Every law, and every person who passes, executes, or judges laws, is answerable to the Creator of all things. God the Creator created the universe with an intrinsic order. Every scientist knows that the material universe has its own intrinsic order, and will teach those willing to listen that the law of gravity, the law of entropy, and the law of conservation of matter cannot be repealed by any congress. Every physician knows that the human body has its own intrinsic order, and will teach those willing to listen that one cannot pretend that an unhealthy diet, or smoking, or exposure to high levels of radiation will make a human person healthier. So it is with civil law on matters of pertaining to man’s intrinsic nature.
Man can pretend to have authority over moral norms, but he does so at his own risk. The question is whether Christians are willing to speak boldly on behalf of the intrinsic moral order by which God created man.
Keep in mind that there’s a difference between on the one hand the teachings of the Church on moral choices pertaining to man’s intrinsic nature, and on the other those disciplines that the Church is free to change. An example of the latter would be fasting on Good Friday. Are Hindus obligated to fast on Good Friday? No. Are Jews? No. Are Protestants? No. The Church applies disciplines such as fasting, abstaining from meat and other customs only to the members of the Church.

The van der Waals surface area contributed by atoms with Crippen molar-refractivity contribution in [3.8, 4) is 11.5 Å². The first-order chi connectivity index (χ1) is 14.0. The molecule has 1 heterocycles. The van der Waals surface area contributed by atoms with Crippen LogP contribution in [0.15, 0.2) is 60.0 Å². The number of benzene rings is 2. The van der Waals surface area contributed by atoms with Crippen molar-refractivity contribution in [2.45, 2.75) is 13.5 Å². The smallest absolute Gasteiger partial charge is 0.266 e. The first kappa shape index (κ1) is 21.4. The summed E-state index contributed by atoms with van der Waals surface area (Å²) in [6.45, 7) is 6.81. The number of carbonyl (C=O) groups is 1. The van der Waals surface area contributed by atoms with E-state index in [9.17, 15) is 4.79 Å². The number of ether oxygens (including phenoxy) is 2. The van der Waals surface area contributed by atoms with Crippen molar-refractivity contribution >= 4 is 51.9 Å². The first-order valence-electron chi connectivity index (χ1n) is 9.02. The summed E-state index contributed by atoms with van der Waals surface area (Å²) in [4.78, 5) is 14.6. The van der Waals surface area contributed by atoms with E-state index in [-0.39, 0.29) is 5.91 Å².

But is it a mortal sin for a Protestant to use artificial contraception? Yes, just as it is for a Jew, or a Buddhist, or an agnostic, or an atheist, because the laws against artificial contraception are intrinsic to human nature, just as is the human need for water, or the law of gravity. The Church has no more power to change these laws than does any civil government, or any individual.
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“ ‘Would that all the people of the Lord were prophets!’ ” Today’s First Reading is somewhat mysterious: not only because in this passage the “Lord came down in the cloud and spoke to Moses”; and not only because the Lord took “some of the spirit that was on Moses” and “bestowed it on the seventy elders”; but because the events in this brief passage joins together two realities that are generally thought to be opposed: namely, “law” and “spirit”, or sometimes described as “law” and “prophet”.
Let me give one illustration of this pair of realities being opposed. Those of you who are my age or older might recall a TV show called “The Wonder Years”. This show was set in the 1960’s, and focused on a typical suburban family. The father of this family was very gruff and by the book in raising his family: the sort of person you might call a “law and order” type. By contrast, his oldest child was a girl in her late teens, and later her early 20’s, who joined hippie movements of all sorts: the sort of person you might call a “free spirit”. As you can imagine, there were constant conflicts between this father and daughter.
Although these two fictional characters were stereotypes, they were based on a dichotomy that we find in the “real world”. Each one of us may even find both of these poles within one’s own self: a need for law and order, but also a desire for a more free spirit. Sometimes we don’t balance these two very well.